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UK, US COVID-19 vaccines show signs of immunity in patients

LONDON: Two of the world’s most promising studies to develop a vaccine for COVID-19 have said subjects in their trials have shown early signs of immunity. 

The trials, run by teams at Oxford University in the UK and pharmaceutical company Moderna in the US, have both received significant government funding in their bids to develop their vaccines before the end of the year.

The Oxford vaccine, being manufactured by AstraZeneca, based in Cambridge, England, has already had millions of doses mass-produced in the event of the trials proving a success. The team behind it says it is “80 percent confident” of it being available by September. 

It works by injecting altered COVID-19 genetic material, attached to a similar but benign virus called an adenovirus, which causes common colds, into the body, in a process known as recombinant viral vector vaccination. 

The aim is to facilitate an immune system response by mimicking COVID-19 itself, and training antibodies to attack the spike proteins on the virus’s exterior that it uses to attach itself to human cells.

When faced with COVID-19, in theory the immune system should then act in the same fashion.

The Oxford vaccine is currently in its second, expanded trial stage, featuring 8,000 people in the UK and up to 6,000 people in Brazil and South Africa.

Though no official results have been formally published, subjects exposed to the vaccine in its early phase were found to have developed antibodies and a certain type of white blood cell, called T-cells, which help fight infection

“An important point to keep in mind is that there are two dimensions to the immune response: Antibodies and T-cells,” a source at Oxford told ITV News in the UK.

“Everybody is focused on antibodies, but there is a growing body of evidence suggesting that the T-cells response is important in the defense against coronavirus.”

Prof. Sarah Gilbert, the Oxford team leader, earlier this month said the vaccine could provide protection for several years at a time.

She told UK MPs on the House of Commons’ science and technology select committee: “Vaccines have a different way of engaging with the immune system, and we follow people in our studies using the same type of technology to make the vaccines for several years, and we still see strong immune responses.”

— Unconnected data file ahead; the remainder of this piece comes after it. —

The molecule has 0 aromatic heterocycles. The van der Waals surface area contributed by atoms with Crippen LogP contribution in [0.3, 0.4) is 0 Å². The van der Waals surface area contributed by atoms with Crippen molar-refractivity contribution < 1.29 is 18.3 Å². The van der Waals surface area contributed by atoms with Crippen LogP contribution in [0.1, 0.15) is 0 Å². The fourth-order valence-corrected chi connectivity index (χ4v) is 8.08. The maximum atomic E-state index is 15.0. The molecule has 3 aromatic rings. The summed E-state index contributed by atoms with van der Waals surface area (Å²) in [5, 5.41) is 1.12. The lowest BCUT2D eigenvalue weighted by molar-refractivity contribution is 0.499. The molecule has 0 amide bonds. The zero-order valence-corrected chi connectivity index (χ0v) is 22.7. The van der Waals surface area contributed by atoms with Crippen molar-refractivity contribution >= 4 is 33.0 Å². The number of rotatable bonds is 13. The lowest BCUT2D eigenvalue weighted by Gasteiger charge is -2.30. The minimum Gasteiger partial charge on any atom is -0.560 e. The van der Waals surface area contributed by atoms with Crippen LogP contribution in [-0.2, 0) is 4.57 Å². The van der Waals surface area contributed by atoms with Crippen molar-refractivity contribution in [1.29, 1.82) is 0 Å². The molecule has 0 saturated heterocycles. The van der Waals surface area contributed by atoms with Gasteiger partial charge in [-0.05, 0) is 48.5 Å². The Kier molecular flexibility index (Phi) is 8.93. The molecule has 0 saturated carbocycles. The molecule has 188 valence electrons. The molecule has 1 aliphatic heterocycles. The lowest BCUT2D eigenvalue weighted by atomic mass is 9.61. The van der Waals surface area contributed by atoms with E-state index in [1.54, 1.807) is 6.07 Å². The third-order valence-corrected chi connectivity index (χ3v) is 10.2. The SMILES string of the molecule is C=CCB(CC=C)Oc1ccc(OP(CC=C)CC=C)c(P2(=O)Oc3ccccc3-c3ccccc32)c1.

She added: “It’s something we have to test and follow over time — we can’t know until we actually have the data, but we’re optimistic based on earlier studies that we’ll see a good duration of immunity, for several years at least, and probably better than naturally acquired immunity.”

Moderna, meanwhile, reported that all 45 volunteers in its early phase had developed immune responses after receiving its vaccine, though with more than half its subjects experiencing mild or moderate side effects including headaches, fatigue and muscle pain.

Its vaccine, called mRNA-1273, uses ribonucleic acid to program human cells to make proteins similar to the spike proteins of COVID-19 cells, training the body’s immune system to identify and attack them.

Its initial studies found that higher doses of mRNA-1273 in the human system corresponded with higher levels of immunity in subjects, by injecting people with doses of 25, 100 or 250 micrograms of the vaccine in two instalments over 28 days.

Moderna will begin a second trial of 30,000 people later this month. The US government has so far pledged nearly half a billion dollars in funding for the Moderna vaccine.

The director of the US National Institute of Allergy and Infectious Diseases, Dr. Anthony Fauci, said: “No matter how you slice this, this is good news.”

Vaccines, though, are not the only potential route in the quest to find a solution to the COVID-19 pandemic.

Trials have already begun for an antibody treatment, manufactured by AstraZeneca, that would see patients given a three-minute infusion of COVID-19 antibodies that could provide protection for up to six months.

This would be a potential solution if the vaccine proves less effective in some people (especially the elderly), for those who suffer adverse reactions, or for people taking immunosuppressant drugs or undergoing chemotherapy.

Sir Mene Pangalos, head AstraZeneca’s research into respiratory diseases, said: “There’s a population who are elderly that (may not) get a particularly good immune response to the vaccine.

“In those instances you might want to prophylactically treat those patients with an antibody to give them additional protection.”

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